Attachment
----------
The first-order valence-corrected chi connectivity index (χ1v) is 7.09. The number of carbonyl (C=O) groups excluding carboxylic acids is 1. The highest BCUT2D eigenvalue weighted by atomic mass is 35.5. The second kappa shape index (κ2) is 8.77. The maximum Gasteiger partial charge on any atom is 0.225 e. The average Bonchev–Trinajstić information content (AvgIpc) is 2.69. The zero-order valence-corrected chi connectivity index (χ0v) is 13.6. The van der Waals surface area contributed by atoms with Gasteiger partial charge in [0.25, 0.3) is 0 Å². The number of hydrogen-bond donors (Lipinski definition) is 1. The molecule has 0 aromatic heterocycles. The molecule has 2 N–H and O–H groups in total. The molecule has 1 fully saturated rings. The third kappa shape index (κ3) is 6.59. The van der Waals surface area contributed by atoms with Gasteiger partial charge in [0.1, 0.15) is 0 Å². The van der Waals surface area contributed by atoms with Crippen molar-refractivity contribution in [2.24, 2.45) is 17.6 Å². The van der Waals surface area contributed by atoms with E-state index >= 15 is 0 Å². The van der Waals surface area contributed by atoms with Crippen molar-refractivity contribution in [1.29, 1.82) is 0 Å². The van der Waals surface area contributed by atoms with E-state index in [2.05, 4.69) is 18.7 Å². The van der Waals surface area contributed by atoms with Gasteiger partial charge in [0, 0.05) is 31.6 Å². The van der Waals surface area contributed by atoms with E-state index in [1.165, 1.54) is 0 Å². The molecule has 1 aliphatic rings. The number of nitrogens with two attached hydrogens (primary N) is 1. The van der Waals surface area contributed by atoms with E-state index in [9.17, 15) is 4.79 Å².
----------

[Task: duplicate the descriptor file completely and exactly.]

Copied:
The first-order valence-corrected chi connectivity index (χ1v) is 7.09. The number of carbonyl (C=O) groups excluding carboxylic acids is 1. The highest BCUT2D eigenvalue weighted by atomic mass is 35.5. The second kappa shape index (κ2) is 8.77. The maximum Gasteiger partial charge on any atom is 0.225 e. The average Bonchev–Trinajstić information content (AvgIpc) is 2.69. The zero-order valence-corrected chi connectivity index (χ0v) is 13.6. The van der Waals surface area contributed by atoms with Gasteiger partial charge in [0.25, 0.3) is 0 Å². The number of hydrogen-bond donors (Lipinski definition) is 1. The molecule has 0 aromatic heterocycles. The molecule has 2 N–H and O–H groups in total. The molecule has 1 fully saturated rings. The third kappa shape index (κ3) is 6.59. The van der Waals surface area contributed by atoms with Gasteiger partial charge in [0.1, 0.15) is 0 Å². The van der Waals surface area contributed by atoms with Crippen molar-refractivity contribution in [2.24, 2.45) is 17.6 Å². The van der Waals surface area contributed by atoms with E-state index >= 15 is 0 Å². The van der Waals surface area contributed by atoms with Crippen molar-refractivity contribution in [1.29, 1.82) is 0 Å². The van der Waals surface area contributed by atoms with E-state index in [2.05, 4.69) is 18.7 Å². The van der Waals surface area contributed by atoms with Gasteiger partial charge in [0, 0.05) is 31.6 Å². The van der Waals surface area contributed by atoms with E-state index in [1.165, 1.54) is 0 Å². The molecule has 1 aliphatic rings. The number of nitrogens with two attached hydrogens (primary N) is 1. The van der Waals surface area contributed by atoms with E-state index in [9.17, 15) is 4.79 Å².